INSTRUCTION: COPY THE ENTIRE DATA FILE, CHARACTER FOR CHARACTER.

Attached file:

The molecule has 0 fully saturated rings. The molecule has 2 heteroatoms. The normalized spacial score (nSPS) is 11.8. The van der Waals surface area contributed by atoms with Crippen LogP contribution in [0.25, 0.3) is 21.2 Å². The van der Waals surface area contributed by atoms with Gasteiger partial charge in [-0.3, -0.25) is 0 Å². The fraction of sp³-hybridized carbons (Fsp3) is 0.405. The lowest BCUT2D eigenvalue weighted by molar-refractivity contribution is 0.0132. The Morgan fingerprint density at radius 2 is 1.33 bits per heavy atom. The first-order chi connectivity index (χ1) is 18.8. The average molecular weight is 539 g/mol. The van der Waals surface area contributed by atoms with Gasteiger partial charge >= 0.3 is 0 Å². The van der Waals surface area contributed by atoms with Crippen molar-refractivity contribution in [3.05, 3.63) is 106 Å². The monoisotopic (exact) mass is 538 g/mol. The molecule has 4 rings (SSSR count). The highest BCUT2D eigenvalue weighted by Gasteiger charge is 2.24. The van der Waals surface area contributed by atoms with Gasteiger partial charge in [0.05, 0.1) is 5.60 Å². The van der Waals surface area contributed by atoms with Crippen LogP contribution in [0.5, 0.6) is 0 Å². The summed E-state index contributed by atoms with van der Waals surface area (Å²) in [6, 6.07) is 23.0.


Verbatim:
The molecule has 0 fully saturated rings. The molecule has 2 heteroatoms. The normalized spacial score (nSPS) is 11.8. The van der Waals surface area contributed by atoms with Crippen LogP contribution in [0.25, 0.3) is 21.2 Å². The van der Waals surface area contributed by atoms with Gasteiger partial charge in [-0.3, -0.25) is 0 Å². The fraction of sp³-hybridized carbons (Fsp3) is 0.405. The lowest BCUT2D eigenvalue weighted by molar-refractivity contribution is 0.0132. The Morgan fingerprint density at radius 2 is 1.33 bits per heavy atom. The first-order chi connectivity index (χ1) is 18.8. The average molecular weight is 539 g/mol. The van der Waals surface area contributed by atoms with Gasteiger partial charge >= 0.3 is 0 Å². The van der Waals surface area contributed by atoms with Crippen molar-refractivity contribution in [3.05, 3.63) is 106 Å². The monoisotopic (exact) mass is 538 g/mol. The molecule has 4 rings (SSSR count). The highest BCUT2D eigenvalue weighted by Gasteiger charge is 2.24. The van der Waals surface area contributed by atoms with Gasteiger partial charge in [0.05, 0.1) is 5.60 Å². The van der Waals surface area contributed by atoms with Crippen LogP contribution in [0.5, 0.6) is 0 Å². The summed E-state index contributed by atoms with van der Waals surface area (Å²) in [6, 6.07) is 23.0.